07/19/2012 Share

Vampires 101

    Vampires, things you should know… or not
  1. Many scholars argue the word “vampire” is either from the Hungarian vampir or from the Turkish upior, upper, upyr meaning “witch.” Other scholars argue the term derived from the Greek word “to drink” or from the Greek nosophoros meaning “plague carrier.” It may also derive from the Serbian Bamiiup or the Serbo-Crotian pirati.There are many terms for “vampire” found across cultures, suggesting that vampires are embedded in human consciousness.b
  2. Probably the most famous vampire of all time, Count Dracula, quoted Deuteronomy 12:23: “The blood is the life.”f …. Yeh try to live without it… Fat chance.
  3. The Muppet vampire, Count von Count from Sesame Street, is based on actual vampire myth. One way to supposedly deter a vampire is to throw seeds (usually mustard) outside a door or place fishing net outside a window. Vampires are compelled to count the seeds or the holes in the net, delaying them until the sun comes up.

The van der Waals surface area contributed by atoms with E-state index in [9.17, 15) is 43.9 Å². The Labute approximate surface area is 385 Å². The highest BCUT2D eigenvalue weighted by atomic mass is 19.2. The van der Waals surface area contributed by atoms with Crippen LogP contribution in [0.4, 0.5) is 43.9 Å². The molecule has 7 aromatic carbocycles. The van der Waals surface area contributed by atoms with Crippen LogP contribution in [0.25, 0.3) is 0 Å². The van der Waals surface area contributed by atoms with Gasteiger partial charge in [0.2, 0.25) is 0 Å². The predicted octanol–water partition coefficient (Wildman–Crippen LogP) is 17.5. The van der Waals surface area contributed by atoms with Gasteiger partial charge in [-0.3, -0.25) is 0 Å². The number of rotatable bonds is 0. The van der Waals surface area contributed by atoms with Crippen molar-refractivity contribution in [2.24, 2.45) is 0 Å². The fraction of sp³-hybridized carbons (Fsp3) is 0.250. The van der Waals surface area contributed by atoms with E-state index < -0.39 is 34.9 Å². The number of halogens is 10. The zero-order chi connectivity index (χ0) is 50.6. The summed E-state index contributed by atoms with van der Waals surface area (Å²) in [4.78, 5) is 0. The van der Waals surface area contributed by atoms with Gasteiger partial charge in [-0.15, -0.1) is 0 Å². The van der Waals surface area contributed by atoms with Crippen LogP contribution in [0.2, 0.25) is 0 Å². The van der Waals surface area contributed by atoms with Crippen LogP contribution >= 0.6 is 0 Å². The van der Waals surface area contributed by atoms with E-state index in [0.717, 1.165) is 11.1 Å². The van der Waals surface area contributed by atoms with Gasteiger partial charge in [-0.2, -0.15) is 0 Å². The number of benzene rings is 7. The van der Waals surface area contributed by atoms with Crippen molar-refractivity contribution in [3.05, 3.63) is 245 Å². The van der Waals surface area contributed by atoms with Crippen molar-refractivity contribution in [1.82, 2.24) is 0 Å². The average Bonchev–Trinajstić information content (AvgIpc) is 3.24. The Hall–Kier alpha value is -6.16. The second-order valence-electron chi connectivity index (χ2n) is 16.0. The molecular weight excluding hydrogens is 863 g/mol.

4. A rare disease called porphyria (also called the “vampire” or “Dracula” disease) causes vampire-like symptoms, such as an extreme sensitivity to sunlight and sometimes hairiness. In extreme cases, teeth might be stained reddish brown, and eventually the patient may go mad. …. hairiness???
  5. The first full work of fiction about a vampire in English was John Polidori’s influentialThe Vampyre, which was published incorrectly under Lord Byron’s name. Polidori (1795-1821) was Byron’s doctor and based his vampire on Byron. Never read this one.. More of a fan of Paranormal Romance.
  6. Hollywood and literary vampires typically deviate from folklore vampires. For example, Hollywood vampires are typically pale, aristocratic, very old, need their native soil, are supernaturally beautiful, and usually need to be bitten to become a vampire. In contrast, folklore vampires (before Bram Stoker) are usually peasants, recently dead, initially appear as shapeless “bags of blood,” do not need their native soil, and are often cremated with or without being staked

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